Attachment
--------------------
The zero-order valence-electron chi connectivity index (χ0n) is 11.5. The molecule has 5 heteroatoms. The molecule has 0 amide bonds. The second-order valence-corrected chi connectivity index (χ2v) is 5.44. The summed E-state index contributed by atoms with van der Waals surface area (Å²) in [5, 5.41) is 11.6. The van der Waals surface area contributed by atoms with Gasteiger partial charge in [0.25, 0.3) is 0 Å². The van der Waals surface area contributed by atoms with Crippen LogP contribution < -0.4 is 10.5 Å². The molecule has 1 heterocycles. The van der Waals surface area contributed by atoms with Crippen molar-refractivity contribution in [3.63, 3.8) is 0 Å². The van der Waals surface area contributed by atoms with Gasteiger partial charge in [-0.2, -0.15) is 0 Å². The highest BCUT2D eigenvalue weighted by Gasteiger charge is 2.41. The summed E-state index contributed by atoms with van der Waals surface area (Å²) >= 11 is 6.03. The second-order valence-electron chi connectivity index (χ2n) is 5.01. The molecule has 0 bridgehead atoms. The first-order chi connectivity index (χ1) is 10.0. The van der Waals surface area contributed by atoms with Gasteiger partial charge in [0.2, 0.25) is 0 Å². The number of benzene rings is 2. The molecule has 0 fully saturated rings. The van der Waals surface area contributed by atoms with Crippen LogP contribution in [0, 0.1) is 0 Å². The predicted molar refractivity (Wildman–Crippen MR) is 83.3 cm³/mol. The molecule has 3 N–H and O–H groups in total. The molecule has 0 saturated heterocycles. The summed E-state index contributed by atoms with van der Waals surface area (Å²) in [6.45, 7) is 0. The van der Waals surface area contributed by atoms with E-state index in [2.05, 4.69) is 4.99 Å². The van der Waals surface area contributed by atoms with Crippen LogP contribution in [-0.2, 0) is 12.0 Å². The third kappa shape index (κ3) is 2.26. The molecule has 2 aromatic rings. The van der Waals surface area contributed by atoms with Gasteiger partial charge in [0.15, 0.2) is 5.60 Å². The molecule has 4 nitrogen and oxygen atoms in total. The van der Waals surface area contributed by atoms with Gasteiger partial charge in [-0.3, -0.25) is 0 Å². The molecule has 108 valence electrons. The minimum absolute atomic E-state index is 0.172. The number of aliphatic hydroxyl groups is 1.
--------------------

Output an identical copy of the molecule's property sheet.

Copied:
The zero-order valence-electron chi connectivity index (χ0n) is 11.5. The molecule has 5 heteroatoms. The molecule has 0 amide bonds. The second-order valence-corrected chi connectivity index (χ2v) is 5.44. The summed E-state index contributed by atoms with van der Waals surface area (Å²) in [5, 5.41) is 11.6. The van der Waals surface area contributed by atoms with Gasteiger partial charge in [0.25, 0.3) is 0 Å². The van der Waals surface area contributed by atoms with Crippen LogP contribution < -0.4 is 10.5 Å². The molecule has 1 heterocycles. The van der Waals surface area contributed by atoms with Crippen molar-refractivity contribution in [3.63, 3.8) is 0 Å². The van der Waals surface area contributed by atoms with Gasteiger partial charge in [-0.2, -0.15) is 0 Å². The highest BCUT2D eigenvalue weighted by Gasteiger charge is 2.41. The summed E-state index contributed by atoms with van der Waals surface area (Å²) >= 11 is 6.03. The second-order valence-electron chi connectivity index (χ2n) is 5.01. The molecule has 0 bridgehead atoms. The first-order chi connectivity index (χ1) is 10.0. The van der Waals surface area contributed by atoms with Gasteiger partial charge in [0.2, 0.25) is 0 Å². The number of benzene rings is 2. The molecule has 0 fully saturated rings. The van der Waals surface area contributed by atoms with Crippen LogP contribution in [0, 0.1) is 0 Å². The predicted molar refractivity (Wildman–Crippen MR) is 83.3 cm³/mol. The molecule has 3 N–H and O–H groups in total. The molecule has 0 saturated heterocycles. The summed E-state index contributed by atoms with van der Waals surface area (Å²) in [6.45, 7) is 0. The van der Waals surface area contributed by atoms with E-state index in [2.05, 4.69) is 4.99 Å². The van der Waals surface area contributed by atoms with Crippen LogP contribution in [-0.2, 0) is 12.0 Å². The third kappa shape index (κ3) is 2.26. The molecule has 2 aromatic rings. The van der Waals surface area contributed by atoms with Gasteiger partial charge in [0.15, 0.2) is 5.60 Å². The molecule has 4 nitrogen and oxygen atoms in total. The van der Waals surface area contributed by atoms with Gasteiger partial charge in [-0.3, -0.25) is 0 Å². The molecule has 108 valence electrons. The minimum absolute atomic E-state index is 0.172. The number of aliphatic hydroxyl groups is 1.